7 Small And Big Things, But Always Original, That Can Be Done With An Aircraft In Disuse.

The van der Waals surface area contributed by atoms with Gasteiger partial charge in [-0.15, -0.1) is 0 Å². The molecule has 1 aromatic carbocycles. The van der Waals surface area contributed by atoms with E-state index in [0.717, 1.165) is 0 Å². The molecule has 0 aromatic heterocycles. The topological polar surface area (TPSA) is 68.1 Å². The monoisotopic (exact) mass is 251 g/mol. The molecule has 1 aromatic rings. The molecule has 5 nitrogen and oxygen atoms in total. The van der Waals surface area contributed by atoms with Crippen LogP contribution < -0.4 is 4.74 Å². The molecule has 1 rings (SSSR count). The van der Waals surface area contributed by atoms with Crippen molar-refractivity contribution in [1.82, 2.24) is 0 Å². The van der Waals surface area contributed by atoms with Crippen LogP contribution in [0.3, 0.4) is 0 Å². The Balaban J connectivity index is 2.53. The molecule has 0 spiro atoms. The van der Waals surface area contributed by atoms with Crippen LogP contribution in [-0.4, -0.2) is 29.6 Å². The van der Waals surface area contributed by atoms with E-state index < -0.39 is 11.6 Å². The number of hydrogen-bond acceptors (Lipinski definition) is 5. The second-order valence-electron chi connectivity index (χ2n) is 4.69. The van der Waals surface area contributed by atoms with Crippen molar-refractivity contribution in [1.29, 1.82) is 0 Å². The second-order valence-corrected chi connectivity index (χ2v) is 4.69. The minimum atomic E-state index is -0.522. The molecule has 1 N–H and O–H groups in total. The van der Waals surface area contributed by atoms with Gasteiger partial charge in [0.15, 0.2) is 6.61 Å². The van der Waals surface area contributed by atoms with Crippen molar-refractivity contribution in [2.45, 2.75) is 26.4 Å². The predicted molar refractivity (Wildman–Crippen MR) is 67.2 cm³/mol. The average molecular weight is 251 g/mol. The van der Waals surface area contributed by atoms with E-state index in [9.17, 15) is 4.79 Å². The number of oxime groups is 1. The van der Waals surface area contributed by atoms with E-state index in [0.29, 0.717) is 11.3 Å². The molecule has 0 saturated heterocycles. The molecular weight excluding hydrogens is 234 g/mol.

It is estimated that at least the removals will be made by 2020. To which, according to the Aircraft Fleet Recycling Association, at least another 2-3,000 should be added, literally abandoned in various countries of the world (especially in developing countries). What do we do with all these giants in the sky? If some pieces, especially engine components, can be used on other aircraft, for scrap some people have found very creative solutions.The MotoArt has made the recycling of aircraft pieces a millionaire business turning them into furniture: tables, beliefs While the “carts” that stewardess and steward use to bring the drinks are the strong part of a German company, which restores them and sells them as precious home accessories.Unlike the aluminium used for cans, completely The Ecoverings has succeeded, however, turning it into bio-luminum that can be used for tiling floors and for the bathroom (to be cleaned with a metal cleaner). Each tile is easily cut and can be applied with a silicone layer.The aircraft material is also suitable for navigation. Of course, the shape of the, a passenger ship operating in the waters of Florida (Usa), created by recycling the Boeing B-307 by Howard Hughes, is curious.Malibu Ladi in California by David Hertz (video in In Stockholm they did the same with a Boeing 747, the Jumbo Stays. The difference is in the landscape and prices: the Stockholm Jumbo Hotel is in fact a hostel for low budget travellers.The most ecological use of aircraft scraps is what the Artificial Reef Society of British Columbia has done: Certainly for a proper library it would take at least 200, according to the architects of Lot-Ek who presented the project to. “The fuselage – it is said on their project – is the only part of an aircraft that cannot actually be recycled. The cost of its demolition is higher than the resale profit of aluminium. Thus, a huge amount of fuselage lay discarded in the deserts of Western states. Boeing 727 and 737 are historically the most sold commercial aircraft and therefore the most common in these “cimetieri.” And they are sold at very low prices, completely empty but in excellent structural conditions.” So far, it’s just an idea, as is the Sky Tram project to turn old planes into disused into futuristic… flying. In this case the destination of use changes very little.

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